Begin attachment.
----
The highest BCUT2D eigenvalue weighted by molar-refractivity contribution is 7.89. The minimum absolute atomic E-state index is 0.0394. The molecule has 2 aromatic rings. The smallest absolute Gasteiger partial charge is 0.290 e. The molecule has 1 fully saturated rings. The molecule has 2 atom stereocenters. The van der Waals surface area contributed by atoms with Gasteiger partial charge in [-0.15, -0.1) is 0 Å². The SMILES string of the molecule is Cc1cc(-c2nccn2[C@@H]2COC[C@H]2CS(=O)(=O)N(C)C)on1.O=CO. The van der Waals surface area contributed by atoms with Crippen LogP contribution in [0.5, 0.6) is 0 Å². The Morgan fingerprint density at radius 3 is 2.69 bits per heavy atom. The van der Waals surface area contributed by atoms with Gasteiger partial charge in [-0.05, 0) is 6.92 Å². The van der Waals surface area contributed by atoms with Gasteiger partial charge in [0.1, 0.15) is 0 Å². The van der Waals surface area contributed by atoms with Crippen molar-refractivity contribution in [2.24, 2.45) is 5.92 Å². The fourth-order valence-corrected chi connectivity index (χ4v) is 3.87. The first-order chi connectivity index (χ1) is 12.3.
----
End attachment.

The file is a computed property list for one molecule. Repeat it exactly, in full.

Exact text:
The highest BCUT2D eigenvalue weighted by molar-refractivity contribution is 7.89. The minimum absolute atomic E-state index is 0.0394. The molecule has 2 aromatic rings. The smallest absolute Gasteiger partial charge is 0.290 e. The molecule has 1 fully saturated rings. The molecule has 2 atom stereocenters. The van der Waals surface area contributed by atoms with Gasteiger partial charge in [-0.15, -0.1) is 0 Å². The SMILES string of the molecule is Cc1cc(-c2nccn2[C@@H]2COC[C@H]2CS(=O)(=O)N(C)C)on1.O=CO. The van der Waals surface area contributed by atoms with Crippen LogP contribution in [0.5, 0.6) is 0 Å². The Morgan fingerprint density at radius 3 is 2.69 bits per heavy atom. The van der Waals surface area contributed by atoms with Gasteiger partial charge in [-0.05, 0) is 6.92 Å². The van der Waals surface area contributed by atoms with Gasteiger partial charge in [0.1, 0.15) is 0 Å². The van der Waals surface area contributed by atoms with Crippen molar-refractivity contribution in [2.24, 2.45) is 5.92 Å². The fourth-order valence-corrected chi connectivity index (χ4v) is 3.87. The first-order chi connectivity index (χ1) is 12.3.